Neurodiversity is a much misunderstood area and you’d be surprised at the stereotypes and generalisations about neurodiverse individuals that are taken at face-value by a lot of society. The result is that neurodiverse people still face significant barriers to inclusion and can face a higher risk of discrimination. These barriers can be reduced by ensuring that your workforce are properly educated about neurodiversity in the first place. The best way to combat misunderstandings and generalisations is education!

A report by the CIPD and Uptimize, ‘Neuroinclusion at Work’, surveyed 1,000 neurodiverse employees in the UK about their experiences at work. It found that:

  • 52% of neurodiverse employees felt that their organisation had an open and supportive environment for neurodiverse people
  • 31% of neurodivergent employees hadn’t told their employers about their neurodivergence
  • 37% of neurodiverse employees felt that their organisation provides meaningful support to them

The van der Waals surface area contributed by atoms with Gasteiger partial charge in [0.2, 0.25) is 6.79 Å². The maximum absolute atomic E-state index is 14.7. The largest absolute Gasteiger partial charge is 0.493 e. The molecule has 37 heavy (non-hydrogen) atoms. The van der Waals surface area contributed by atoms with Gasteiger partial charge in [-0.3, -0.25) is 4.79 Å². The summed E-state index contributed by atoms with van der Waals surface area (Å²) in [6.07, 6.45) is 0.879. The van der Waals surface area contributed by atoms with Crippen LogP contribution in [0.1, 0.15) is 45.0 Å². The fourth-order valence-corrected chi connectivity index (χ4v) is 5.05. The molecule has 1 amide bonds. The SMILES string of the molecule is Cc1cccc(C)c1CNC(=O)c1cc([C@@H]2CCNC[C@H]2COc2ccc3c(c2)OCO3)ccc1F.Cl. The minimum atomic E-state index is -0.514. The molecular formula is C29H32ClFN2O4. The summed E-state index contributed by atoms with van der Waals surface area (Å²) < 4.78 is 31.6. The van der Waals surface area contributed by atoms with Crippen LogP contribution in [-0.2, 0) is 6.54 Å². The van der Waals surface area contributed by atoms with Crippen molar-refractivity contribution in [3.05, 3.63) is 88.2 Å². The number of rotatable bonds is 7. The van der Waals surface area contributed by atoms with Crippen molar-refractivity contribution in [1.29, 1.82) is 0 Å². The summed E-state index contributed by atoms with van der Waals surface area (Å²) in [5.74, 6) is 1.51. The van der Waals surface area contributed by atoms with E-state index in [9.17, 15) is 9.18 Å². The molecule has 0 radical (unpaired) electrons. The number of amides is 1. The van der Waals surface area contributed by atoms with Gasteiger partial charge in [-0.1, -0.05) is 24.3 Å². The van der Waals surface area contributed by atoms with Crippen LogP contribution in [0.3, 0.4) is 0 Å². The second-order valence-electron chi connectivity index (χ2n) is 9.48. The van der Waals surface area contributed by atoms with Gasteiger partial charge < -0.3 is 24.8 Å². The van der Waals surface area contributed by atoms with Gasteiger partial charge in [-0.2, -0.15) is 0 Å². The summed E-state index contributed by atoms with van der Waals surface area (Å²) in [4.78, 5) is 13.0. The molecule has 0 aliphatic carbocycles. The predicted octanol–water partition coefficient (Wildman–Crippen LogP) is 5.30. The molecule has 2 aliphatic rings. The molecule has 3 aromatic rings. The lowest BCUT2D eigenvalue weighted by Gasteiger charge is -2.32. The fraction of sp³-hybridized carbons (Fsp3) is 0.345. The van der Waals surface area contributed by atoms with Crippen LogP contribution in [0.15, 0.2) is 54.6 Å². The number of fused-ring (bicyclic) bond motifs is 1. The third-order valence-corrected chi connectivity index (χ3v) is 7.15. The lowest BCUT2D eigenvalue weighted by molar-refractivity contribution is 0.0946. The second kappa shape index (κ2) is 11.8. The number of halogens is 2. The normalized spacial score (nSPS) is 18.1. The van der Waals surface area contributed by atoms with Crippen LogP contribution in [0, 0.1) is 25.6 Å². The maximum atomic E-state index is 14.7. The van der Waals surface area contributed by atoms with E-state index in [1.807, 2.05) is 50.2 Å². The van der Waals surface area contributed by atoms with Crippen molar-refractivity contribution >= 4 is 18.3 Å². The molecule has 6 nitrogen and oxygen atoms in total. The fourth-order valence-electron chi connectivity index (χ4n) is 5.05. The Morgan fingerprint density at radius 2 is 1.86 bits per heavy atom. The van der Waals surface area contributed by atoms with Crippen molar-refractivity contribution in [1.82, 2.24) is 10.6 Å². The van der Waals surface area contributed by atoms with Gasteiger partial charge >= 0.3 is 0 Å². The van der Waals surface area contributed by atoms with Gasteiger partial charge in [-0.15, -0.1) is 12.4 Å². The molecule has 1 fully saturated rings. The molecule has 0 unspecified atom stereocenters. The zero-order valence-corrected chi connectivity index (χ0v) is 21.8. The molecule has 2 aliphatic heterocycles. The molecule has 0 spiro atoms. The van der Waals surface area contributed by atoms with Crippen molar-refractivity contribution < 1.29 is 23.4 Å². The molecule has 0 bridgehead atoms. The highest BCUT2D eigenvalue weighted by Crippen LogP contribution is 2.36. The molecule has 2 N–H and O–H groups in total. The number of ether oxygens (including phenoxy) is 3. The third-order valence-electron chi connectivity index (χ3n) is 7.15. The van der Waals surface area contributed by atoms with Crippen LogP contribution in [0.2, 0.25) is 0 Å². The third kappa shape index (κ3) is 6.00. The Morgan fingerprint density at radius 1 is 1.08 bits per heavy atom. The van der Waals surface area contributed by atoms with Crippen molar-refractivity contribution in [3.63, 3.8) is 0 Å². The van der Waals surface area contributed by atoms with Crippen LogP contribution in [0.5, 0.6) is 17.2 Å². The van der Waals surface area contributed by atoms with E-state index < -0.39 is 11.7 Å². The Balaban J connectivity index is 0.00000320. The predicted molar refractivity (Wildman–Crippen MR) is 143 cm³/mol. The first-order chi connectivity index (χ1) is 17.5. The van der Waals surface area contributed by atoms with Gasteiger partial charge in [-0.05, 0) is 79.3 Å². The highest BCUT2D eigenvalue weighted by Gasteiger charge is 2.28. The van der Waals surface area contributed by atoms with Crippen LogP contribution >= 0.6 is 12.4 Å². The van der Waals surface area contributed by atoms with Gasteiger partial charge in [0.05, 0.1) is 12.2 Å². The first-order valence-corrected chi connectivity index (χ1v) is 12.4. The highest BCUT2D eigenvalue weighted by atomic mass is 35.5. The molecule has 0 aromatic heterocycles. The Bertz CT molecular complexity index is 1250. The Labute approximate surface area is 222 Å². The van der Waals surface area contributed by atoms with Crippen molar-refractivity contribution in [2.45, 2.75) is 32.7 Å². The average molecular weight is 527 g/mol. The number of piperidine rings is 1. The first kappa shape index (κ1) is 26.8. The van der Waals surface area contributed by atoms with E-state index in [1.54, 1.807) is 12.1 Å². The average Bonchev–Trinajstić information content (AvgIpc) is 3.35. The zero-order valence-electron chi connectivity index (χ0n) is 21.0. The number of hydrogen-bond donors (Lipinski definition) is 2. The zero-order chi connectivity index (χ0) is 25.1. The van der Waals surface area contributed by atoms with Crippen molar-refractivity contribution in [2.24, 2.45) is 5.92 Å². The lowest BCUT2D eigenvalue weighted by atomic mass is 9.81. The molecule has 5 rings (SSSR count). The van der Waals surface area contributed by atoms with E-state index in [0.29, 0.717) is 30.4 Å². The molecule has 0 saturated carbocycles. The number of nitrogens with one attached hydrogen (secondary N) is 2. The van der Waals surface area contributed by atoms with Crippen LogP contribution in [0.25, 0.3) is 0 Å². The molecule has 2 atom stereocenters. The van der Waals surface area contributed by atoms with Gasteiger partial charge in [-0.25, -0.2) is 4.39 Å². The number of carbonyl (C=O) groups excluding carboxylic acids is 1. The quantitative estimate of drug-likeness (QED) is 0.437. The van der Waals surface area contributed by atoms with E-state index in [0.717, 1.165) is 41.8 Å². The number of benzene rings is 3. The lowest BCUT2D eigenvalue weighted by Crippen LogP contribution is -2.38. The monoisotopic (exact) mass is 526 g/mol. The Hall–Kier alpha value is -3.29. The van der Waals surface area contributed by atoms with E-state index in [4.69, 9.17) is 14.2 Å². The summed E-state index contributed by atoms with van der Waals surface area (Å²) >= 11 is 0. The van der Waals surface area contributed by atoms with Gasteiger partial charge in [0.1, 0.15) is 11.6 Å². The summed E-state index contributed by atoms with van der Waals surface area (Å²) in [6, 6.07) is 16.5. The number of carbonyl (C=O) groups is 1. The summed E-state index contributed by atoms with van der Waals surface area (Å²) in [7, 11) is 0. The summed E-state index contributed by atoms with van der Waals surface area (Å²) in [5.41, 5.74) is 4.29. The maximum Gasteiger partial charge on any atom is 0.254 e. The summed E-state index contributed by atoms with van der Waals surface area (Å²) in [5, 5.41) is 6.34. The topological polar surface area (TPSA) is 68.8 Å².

Results of surveys like this suggest that a lot more education is needed in the workplace to ensure that workplace culture keeps pace with wider societal change. 

There are a range of resources that you can consult when it comes to raising awareness of neurodiversity in the workplace. The CIPD provides detailed information about neurodiversity in the workplace, whilst ACAS has some easily digestible advice about neurodiversity and employees too. Specialist organisations like National Autistic Society, The British Dyslexia Association and The ADHD Foundation are worth consulting too, if you’re looking for more information. 

At the bare minimum, including a section in your yearly employee training programmes and your overall employee induction on neurodiversity in the workplace will help to improve awareness of neurodiversity in your workplace. 

A group of employees working together

2. Build a mentoring scheme

Mentoring can be a powerful tool to ensure that neurodiverse employees in your workplace feel supported enough to develop their skills and reach their full potential.